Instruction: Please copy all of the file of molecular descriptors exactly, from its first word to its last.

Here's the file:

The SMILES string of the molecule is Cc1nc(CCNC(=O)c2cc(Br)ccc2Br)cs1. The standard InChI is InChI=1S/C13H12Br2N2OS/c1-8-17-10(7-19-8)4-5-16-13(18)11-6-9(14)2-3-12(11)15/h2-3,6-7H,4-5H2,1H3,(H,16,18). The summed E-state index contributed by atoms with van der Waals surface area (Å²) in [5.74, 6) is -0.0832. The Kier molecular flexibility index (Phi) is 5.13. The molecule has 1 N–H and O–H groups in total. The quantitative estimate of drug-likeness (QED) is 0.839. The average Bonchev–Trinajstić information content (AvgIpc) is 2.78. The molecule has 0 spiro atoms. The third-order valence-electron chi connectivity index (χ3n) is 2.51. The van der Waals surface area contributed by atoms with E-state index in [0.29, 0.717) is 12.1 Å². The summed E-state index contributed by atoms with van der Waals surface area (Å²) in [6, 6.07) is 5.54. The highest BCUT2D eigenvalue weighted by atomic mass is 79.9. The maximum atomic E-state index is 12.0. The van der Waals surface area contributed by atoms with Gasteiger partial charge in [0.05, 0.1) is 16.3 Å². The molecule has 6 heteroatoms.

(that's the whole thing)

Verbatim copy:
The SMILES string of the molecule is Cc1nc(CCNC(=O)c2cc(Br)ccc2Br)cs1. The standard InChI is InChI=1S/C13H12Br2N2OS/c1-8-17-10(7-19-8)4-5-16-13(18)11-6-9(14)2-3-12(11)15/h2-3,6-7H,4-5H2,1H3,(H,16,18). The summed E-state index contributed by atoms with van der Waals surface area (Å²) in [5.74, 6) is -0.0832. The Kier molecular flexibility index (Phi) is 5.13. The molecule has 1 N–H and O–H groups in total. The quantitative estimate of drug-likeness (QED) is 0.839. The average Bonchev–Trinajstić information content (AvgIpc) is 2.78. The molecule has 0 spiro atoms. The third-order valence-electron chi connectivity index (χ3n) is 2.51. The van der Waals surface area contributed by atoms with E-state index in [0.29, 0.717) is 12.1 Å². The summed E-state index contributed by atoms with van der Waals surface area (Å²) in [6, 6.07) is 5.54. The highest BCUT2D eigenvalue weighted by atomic mass is 79.9. The maximum atomic E-state index is 12.0. The van der Waals surface area contributed by atoms with Gasteiger partial charge in [0.05, 0.1) is 16.3 Å². The molecule has 6 heteroatoms.